The Talking Heads experiment: Origins of words and meanings

Inside this Book

If you make use of this material, you may credit the authors as follows:

Steels Luc, "The Talking Heads experiment: Origins of words and meanings", Language Science Press, 2015, DOI: 10.26530/OAPEN_559870, License:

The Talking Heads Experiment, conducted in the years 1999-2001, was the first large-scale experiment in which open populations of situated embodied agents created for the first time ever a new shared vocabulary by playing language games about real world scenes in front of them. The agents could teleport to different physical sites in the world through the Internet. Sites, in Antwerp, Brussels, Paris, Tokyo, London, Cambridge and several other locations were linked into the network. Humans could interact with the robotic agents either on site or remotely through the Internet and thus influence the evolving ontologies and languages of the artificial agents. The present book describes in detail the motivation, the cognitive mechanisms used by the agents, the various installations of the Talking Heads, the experimental results that were obtained, and the interaction with humans. It also provides a perspective on what happened in the field after these initial groundbreaking experiments. The book is invaluable reading for anyone interested in the history of agent-based models of language evolution and the future of Artificial Intelligence.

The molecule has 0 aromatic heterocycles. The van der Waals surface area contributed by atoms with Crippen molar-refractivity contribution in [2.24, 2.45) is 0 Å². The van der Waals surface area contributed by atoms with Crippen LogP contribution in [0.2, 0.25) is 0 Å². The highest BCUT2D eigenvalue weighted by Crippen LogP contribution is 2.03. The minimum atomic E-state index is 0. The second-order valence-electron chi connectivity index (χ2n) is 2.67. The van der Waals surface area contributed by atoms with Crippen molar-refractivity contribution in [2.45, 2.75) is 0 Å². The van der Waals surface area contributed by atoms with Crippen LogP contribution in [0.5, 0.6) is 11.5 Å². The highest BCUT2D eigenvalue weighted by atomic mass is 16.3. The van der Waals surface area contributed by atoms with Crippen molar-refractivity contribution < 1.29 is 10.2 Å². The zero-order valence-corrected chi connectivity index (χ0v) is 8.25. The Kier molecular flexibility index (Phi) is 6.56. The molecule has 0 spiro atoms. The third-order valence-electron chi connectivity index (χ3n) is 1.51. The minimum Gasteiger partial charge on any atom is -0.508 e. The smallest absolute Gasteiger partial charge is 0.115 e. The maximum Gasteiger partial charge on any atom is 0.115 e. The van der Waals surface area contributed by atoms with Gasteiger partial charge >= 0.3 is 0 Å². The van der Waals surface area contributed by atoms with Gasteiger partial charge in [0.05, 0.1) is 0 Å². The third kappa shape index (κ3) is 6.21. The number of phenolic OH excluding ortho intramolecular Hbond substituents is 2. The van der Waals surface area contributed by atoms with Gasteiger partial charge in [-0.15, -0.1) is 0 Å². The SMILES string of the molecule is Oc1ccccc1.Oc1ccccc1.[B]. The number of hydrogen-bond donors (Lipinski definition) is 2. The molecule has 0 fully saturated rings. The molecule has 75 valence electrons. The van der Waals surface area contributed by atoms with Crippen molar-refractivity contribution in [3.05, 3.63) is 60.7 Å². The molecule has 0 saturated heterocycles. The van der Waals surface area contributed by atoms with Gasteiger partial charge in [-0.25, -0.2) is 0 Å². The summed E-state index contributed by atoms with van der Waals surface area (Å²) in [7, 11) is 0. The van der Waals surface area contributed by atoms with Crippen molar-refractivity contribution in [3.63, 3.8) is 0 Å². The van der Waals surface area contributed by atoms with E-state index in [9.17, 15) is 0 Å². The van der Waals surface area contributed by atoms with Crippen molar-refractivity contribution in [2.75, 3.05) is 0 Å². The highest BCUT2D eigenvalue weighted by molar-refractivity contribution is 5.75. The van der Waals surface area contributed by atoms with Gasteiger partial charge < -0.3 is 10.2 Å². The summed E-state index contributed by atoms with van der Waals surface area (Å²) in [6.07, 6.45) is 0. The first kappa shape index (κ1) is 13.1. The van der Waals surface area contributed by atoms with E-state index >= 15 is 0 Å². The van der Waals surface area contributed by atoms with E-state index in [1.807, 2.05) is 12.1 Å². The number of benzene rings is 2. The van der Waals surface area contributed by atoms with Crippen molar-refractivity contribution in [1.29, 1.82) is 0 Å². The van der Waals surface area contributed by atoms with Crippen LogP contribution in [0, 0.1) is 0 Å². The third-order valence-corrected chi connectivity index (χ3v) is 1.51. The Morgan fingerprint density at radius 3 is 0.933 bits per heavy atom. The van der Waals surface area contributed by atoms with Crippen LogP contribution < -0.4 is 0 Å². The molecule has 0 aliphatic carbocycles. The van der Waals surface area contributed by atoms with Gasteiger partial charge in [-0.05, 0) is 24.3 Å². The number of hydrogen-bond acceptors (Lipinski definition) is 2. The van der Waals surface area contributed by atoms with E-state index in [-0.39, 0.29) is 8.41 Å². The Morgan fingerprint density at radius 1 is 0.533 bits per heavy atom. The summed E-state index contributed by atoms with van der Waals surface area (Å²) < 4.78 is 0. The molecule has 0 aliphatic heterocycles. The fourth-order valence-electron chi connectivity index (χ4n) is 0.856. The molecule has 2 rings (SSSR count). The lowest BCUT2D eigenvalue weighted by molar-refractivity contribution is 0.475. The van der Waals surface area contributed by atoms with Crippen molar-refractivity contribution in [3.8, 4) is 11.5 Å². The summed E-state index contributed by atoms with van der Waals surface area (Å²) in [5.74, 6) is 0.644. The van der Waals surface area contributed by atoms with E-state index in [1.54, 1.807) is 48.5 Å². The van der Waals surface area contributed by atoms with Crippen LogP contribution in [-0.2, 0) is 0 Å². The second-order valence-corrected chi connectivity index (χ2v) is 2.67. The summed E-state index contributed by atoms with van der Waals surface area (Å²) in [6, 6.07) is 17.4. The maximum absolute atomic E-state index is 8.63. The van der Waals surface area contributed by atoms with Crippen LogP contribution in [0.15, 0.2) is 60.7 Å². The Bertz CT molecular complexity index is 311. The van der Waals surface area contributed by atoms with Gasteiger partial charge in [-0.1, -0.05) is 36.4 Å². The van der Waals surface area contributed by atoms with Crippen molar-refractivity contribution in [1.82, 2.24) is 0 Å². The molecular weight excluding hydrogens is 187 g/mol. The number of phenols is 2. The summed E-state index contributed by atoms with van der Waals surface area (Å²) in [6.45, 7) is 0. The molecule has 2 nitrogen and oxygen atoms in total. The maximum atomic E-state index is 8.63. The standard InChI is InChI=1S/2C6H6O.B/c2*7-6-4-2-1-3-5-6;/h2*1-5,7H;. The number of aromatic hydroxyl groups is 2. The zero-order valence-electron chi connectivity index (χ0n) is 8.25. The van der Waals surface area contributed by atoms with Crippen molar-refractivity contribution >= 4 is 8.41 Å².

Shared Vocabulary, Situated Embodied Agents, Agent-based Models, Future Of Artificial Intelligence, Human-robotic Interaction, Language In Robotics, Language Evolution, Language Games, Lexicon, Paris, Semiotics, Syntax

Rights | License

Except where otherwise noted, this item has been published under the following license:

Takedown policy

If you believe that this publication infringes copyright, please contact us at and provide relevant details so that we can investigate your claim.